Rheumatoid arthritis

Medical quality assurance by Dr. Albrecht Nonnenmacher, MD at January 12, 2016
StartDiseasesRheumatoid arthritis

Rheumatoid arthritis is a chronic disease that can affect many different joints within the body, and the inflammation that develops can create a wide range of symptoms and complications.


Definition & Facts

Rheumatoid arthritis is a type of autoimmune disease that causes a substantial amount of inflammation in many joints throughout the body. An autoimmune disease occurs when the immune system wrongly interprets body tissue as a foreign substance that should be attacked.

This inflammation is chronic, which means that there is no outright cure for the disease nor does it disappear on its own. However, symptoms may not be felt for lengthy periods of time. The pain experienced can flare up when least expected, so it's difficult to prevent the pain.

Unlike other types of arthritis, rheumatoid arthritis specifically attacks the lining of joints. Eventually, the inflammation can cause the joints to become deformed.

Symptoms & Complaints

The most common symptoms of rheumatoid arthritis revolve around joint pain, commonly felt in certain areas of the body like the hand, knees and feet. Affected joints will typically appear red at the onset of rheumatoid arthritis. These joints may also be warm to the touch. Tender and swollen joints are also common issues with rheumatoid arthritis.

During flare ups, fatigue and a general lack of energy may be present until the flare up is over. In addition, a fever will often accompany a flare up.

The severity of rheumatoid arthritis is not constant, as flares of the disease can differ wildly in their intensity while rheumatoid arthritis remission may last for many months or just a few weeks until the next flare up. When waking up, stiffness may present itself in the affected joints and bones for a few hours, even when a flare up is not occurring.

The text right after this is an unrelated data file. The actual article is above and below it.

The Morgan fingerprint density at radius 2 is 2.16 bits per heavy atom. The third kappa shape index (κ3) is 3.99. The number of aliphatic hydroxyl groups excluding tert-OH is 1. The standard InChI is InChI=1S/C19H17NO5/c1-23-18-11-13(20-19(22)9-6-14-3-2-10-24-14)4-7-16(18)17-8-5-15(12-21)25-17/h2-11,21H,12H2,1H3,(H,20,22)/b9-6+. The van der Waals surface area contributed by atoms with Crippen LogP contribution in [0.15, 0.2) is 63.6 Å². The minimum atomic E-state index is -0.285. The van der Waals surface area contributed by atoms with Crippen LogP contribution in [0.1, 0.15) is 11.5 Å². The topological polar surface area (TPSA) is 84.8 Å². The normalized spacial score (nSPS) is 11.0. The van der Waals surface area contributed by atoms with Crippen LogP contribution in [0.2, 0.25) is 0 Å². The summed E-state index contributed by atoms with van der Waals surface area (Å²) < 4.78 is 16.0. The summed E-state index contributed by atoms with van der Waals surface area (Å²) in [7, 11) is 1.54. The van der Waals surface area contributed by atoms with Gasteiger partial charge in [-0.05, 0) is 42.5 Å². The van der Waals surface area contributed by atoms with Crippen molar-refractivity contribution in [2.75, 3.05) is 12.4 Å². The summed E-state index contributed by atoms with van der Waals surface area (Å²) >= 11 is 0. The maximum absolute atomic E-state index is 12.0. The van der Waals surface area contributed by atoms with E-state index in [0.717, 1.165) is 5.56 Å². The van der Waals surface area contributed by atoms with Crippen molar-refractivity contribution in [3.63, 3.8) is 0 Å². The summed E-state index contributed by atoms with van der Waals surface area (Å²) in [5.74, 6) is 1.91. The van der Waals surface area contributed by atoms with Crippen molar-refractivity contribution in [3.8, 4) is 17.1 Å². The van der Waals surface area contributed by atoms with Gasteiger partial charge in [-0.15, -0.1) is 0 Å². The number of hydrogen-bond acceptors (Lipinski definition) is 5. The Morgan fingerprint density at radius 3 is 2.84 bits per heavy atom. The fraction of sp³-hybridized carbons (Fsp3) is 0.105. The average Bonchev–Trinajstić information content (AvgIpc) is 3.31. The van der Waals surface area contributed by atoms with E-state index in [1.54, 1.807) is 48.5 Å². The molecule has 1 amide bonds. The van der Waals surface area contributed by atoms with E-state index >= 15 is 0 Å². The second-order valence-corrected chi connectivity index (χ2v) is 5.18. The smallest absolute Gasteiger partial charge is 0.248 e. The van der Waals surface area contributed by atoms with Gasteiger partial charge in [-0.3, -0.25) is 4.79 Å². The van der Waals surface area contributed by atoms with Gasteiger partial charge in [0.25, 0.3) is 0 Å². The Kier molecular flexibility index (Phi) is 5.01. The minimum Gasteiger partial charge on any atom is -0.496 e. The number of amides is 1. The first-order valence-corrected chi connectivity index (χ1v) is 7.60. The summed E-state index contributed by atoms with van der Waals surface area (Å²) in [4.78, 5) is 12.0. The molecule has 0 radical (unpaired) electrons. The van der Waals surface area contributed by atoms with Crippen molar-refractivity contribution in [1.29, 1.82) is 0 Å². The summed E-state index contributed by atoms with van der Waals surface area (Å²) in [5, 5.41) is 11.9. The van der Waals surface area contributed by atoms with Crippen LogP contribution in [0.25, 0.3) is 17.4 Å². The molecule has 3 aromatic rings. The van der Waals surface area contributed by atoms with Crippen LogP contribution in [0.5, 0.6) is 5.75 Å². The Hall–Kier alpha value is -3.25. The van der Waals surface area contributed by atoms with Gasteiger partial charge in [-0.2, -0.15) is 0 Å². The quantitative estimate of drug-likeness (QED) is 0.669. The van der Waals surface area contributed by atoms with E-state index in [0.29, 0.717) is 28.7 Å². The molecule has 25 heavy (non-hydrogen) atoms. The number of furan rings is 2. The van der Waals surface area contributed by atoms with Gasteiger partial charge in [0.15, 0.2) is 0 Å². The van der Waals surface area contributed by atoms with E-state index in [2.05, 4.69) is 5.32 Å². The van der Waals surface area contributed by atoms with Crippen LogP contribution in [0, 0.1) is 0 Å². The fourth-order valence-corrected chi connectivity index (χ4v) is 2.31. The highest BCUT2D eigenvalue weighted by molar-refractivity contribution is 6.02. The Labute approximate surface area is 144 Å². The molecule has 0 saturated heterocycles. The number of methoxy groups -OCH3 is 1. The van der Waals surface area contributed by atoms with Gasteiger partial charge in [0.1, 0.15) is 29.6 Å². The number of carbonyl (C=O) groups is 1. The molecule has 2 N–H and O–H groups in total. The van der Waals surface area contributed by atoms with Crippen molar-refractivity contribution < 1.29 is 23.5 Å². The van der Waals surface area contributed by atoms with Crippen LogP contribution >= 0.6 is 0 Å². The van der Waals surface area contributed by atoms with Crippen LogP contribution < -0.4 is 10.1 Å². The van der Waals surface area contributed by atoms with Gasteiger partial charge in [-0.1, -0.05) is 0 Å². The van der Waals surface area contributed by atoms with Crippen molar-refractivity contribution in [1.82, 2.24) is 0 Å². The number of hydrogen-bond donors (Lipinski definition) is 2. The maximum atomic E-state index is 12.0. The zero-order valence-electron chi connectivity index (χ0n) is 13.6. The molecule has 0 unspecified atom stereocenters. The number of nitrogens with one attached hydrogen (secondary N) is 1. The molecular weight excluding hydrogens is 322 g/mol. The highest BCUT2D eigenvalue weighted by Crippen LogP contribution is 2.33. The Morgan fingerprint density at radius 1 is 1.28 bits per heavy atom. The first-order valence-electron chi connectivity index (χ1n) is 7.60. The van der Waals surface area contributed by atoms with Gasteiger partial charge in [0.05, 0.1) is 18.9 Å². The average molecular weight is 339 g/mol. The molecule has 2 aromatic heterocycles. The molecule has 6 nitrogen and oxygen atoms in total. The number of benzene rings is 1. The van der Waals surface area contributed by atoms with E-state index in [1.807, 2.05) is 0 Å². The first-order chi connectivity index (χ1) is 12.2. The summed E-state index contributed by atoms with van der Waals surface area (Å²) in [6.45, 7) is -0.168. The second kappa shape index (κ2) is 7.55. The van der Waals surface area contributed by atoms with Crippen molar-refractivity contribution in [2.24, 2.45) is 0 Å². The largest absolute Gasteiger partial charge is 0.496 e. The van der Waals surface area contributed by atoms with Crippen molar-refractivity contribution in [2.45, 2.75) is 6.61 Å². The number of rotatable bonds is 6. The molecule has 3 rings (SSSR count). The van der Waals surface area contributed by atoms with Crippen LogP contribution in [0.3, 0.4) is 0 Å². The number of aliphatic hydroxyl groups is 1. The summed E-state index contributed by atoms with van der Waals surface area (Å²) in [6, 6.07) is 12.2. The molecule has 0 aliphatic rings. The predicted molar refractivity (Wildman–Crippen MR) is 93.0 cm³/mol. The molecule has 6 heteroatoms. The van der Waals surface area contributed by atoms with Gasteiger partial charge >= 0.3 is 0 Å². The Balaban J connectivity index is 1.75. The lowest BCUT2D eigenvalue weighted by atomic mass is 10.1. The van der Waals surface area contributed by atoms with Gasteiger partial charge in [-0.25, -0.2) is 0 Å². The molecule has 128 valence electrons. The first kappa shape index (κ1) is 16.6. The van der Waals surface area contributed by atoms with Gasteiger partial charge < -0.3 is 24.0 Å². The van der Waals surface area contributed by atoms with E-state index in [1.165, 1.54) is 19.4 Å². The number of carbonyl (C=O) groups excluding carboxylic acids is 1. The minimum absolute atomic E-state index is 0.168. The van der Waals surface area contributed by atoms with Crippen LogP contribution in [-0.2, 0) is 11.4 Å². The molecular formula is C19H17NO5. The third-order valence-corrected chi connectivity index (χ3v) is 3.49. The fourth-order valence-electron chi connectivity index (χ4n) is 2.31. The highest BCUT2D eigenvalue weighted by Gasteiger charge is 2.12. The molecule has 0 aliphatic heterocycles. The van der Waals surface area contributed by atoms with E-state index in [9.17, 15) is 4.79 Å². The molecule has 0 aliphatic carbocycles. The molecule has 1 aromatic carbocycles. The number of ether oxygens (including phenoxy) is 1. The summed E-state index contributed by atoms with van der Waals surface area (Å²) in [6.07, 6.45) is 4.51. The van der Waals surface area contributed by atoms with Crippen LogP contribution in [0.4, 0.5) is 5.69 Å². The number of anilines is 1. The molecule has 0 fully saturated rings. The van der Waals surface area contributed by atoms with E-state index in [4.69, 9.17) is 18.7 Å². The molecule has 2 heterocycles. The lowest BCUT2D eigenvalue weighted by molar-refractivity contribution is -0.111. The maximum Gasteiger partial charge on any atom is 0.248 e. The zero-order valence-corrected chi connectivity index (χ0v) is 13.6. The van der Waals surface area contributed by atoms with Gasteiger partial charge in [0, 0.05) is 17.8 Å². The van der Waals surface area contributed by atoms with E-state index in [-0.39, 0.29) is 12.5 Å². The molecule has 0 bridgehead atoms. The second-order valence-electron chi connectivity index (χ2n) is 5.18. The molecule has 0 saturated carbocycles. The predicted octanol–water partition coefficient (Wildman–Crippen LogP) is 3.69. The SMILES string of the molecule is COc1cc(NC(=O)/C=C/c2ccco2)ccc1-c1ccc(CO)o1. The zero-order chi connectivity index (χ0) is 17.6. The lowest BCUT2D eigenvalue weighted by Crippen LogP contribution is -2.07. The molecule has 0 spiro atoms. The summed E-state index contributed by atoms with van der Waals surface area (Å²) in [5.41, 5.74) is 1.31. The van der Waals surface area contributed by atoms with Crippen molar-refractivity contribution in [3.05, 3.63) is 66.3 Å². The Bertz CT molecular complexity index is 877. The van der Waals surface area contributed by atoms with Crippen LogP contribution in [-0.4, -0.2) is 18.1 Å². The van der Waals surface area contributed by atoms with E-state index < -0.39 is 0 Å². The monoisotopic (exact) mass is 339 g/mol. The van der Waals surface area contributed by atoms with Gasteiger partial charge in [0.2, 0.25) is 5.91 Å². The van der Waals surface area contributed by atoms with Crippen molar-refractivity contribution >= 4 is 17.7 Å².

One of the more severe issues of rheumatoid arthritis that can occur at any time during the disease is that of the affected joints becoming deformed. These joints can point in different angles and appear misshapen.


The exact causes of rheumatoid arthritis are relatively unknown, though there are several risk factors that may contribute to the onset of the disease. It is believed that a person has a higher chance of having the disease if a family member has had it, as specific genes can increase the likelihood of rheumatoid arthritis.

In general, women are much more likely to develop rheumatoid arthritis at some point in their lives. While the disease can take root and cause symptoms at practically any age, it typically occurs during the ages of 40-60.

Some of the main environmental factors that could raise risk levels include smoking, periodontal disease, diet, and stress.

It is suspected that certain viruses, fungi and bacteria could be the cause for this condition, but that has yet to be proven.

Diagnosis & Tests

Usually during a doctor visit, a physical exam will be administered during which certain joints around the body will be checked for common symptoms such as warmth, swelling, or redness. Muscle strength will also be thoroughly examined.

There are several blood tests that may aid in diagnosis. A blood test will be provided to identify if erythrocyte sedimentation rate is high, as this points towards inflammation. X-rays can also be administered to determine how much the disease has progressed.

Treatment & Therapy

Though there is no cure for rheumatoid arthritis, there are a large variety of treatment and therapy options to choose from. Certain medications assist in reducing inflammation, which will help relieve pain and slow down the rate at which the joints deteriorate. These medications include everything from non-steroidal anti-inflammatory drugs (NSAID's) like naproxen and ibuprofen to steroids like prednisone. Disease-modifying antirheumatic drugs or (DMARDs) can also help reduce inflammation. These medications include methotrexate and sulfasalazine.

Physical therapy can also be used as a means of keeping the joints flexible, which should relieve pain. Exercises will be taught that minimize stress on the affected joints. If joint damage occurs, surgery should be considered.

Prevention & Prophylaxis

If any symptoms are noticed, seek treatment immediately, as aggressive treatment early on may help dramatically in delaying any serious side effects of the disease, such as joint damage. Gentle exercises like stretching can reduce pain and reduce joint damage. This may help to extend the time between flare ups. Quitting smoking will help to drastically lower the chances of getting the disease as well as to reduce the severity of symptoms.